An HIV treatment regimen consisting of Emtriva (emtricitabine, FTC), Reyataz (atazanavir) and Videx (didanosine, ddI) does a worse job keeping HIV at bay than a standard regimen of Combivir (AZT/3TC) and Sustiva (efavirenz, Stocrin) in people taking HIV treatment for the first time, according to early results from an ongoing international study. The findings are unlikely to affect many people in developed countries, where Videx is usually not prescribed for first-line therapy. However, the findings may have a larger impact in the developing world, where cutting-edge HIV meds like Atripla (efavirenz/tenofovir/FTC) are often not readily available. (Article from U.S. National Institute of Allergy and Infectious Diseases)

Also Worth Noting: Connect With Others
What's the Point of Getting (or Selling) Life Insurance?
(A recent post from the "Gay Men With HIV" board)

Is the "heyday" of selling/buying life insurance policies over? They are offering so little money for policies now that people [with HIV] live longer, it just isn't worth it. I am real happy that I did not sell my life insurance policy (which my dad took out for me at age 18) after my diagnosis in 1989. We were routinely given two to five years to live at the time. Now, after maturing, that policy has been converted to an annuity. So it will pay out a monthly income to me when I retire. I would advise against selling your life insurance policy, unless of course you have to. But getting life insurance? That's another issue entirely. ... I have prepaid my cremation and have no family. So why do I need life insurance?

-- Bear60

Click here to join this discussion thread, or to start your own!

Also Worth Noting: Make a Difference - Join the Call to Repeal the U.S. Ban on Needle Exchanges

Now that the U.S. government has finally lifted its ban on needle-exchange programs in Washington, D.C., advocates are pushing for the ban to be repealed throughout the country -- and they need your help! The Community HIV/AIDS Mobilization Project is calling on all U.S. citizens to call their representative in Congress and urge them to support a repeal of the needle-exchange ban. Many experts believe that legalizing needle-exchange could help reduce the spread of HIV and other diseases among injection drug users.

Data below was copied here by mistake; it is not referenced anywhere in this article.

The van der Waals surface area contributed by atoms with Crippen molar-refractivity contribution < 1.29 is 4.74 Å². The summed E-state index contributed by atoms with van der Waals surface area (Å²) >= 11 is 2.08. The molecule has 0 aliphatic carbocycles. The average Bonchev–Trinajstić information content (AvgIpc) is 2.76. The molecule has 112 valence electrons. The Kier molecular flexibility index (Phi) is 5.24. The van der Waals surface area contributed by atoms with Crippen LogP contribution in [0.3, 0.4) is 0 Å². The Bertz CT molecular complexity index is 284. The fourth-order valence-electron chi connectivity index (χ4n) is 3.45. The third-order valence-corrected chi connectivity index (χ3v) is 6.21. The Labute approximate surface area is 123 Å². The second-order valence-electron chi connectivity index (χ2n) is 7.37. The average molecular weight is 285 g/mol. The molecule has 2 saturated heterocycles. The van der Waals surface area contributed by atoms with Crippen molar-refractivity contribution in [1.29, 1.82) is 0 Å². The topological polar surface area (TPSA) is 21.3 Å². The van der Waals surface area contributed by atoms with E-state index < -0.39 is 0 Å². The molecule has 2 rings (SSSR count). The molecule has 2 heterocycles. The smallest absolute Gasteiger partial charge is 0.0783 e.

Dr. Damaris Olagundoye Fellowships Encourage Minority Doctors to Specialize in HIV Care
Most of the doctors who specialize in HIV care are white, but the majority of people who get HIV in the United States today are people of color. To address this ethnic disparity, the HIV Medicine Association has begun offering fellowships to give young doctors of color the opportunity to spend a year caring for HIV-positive minorities. One of this year's winners, Dr. Damaris Olagundoye (photo on left), chose to focus on HIV after learning that African-American women are the United States' fastest-growing population of new HIV cases. "Unfortunately, HIV is a disease that has a stigma attached to it," she says. "Because of that, I feel drawn to these patients." (News release from the HIV Medicine Association)

 Caribbean American HIV/AIDS Awareness Day Observed
HIV has ravaged the Caribbean region, which is second only to sub-Saharan Africa in percentage of people living with HIV. In an effort to turn this tide, Caribbean HIVers and their supporters in the United States observed the third annual Caribbean American HIV/AIDS Awareness Day on June 8. The day is meant to inspire people of Caribbean descent to not only remember members of their community who have been affected by the HIV pandemic, but to also help fight stigma and ignorance about HIV in the United States and in their homelands. (Press release from the National Minority AIDS Council)

Click here for a listing of Caribbean American HIV/AIDS Awareness Day events in the continental United States and the U.S. Virgin Islands.

A major barrier to effective HIV care and prevention in many Caribbean nations is stigma, which has been fueled by the criminalization of sex between men. Click here to read a detailed assessment of HIV stigma (among other issues) in the Caribbean by the international HIV organization AVERT, or read this grim report on HIV in Jamaica (entitled Hated to Death) from Human Rights Watch.

Want to learn more about HIV in the Caribbean? Click here to browse The Body's country-specific collections of articles.

Also Worth Noting: HIV Testing Day

National HIV Testing Day Poster

U.S. National HIV Testing Day is June 27! You can tell others about the importance of getting tested by ordering free posters online -- but hurry, you only have one week left to place your order. Posters can be shipped to the United States, Canada or Mexico.

 Natural Female Hormone May Help Protect Foreskin From HIV Infection, Study Suggests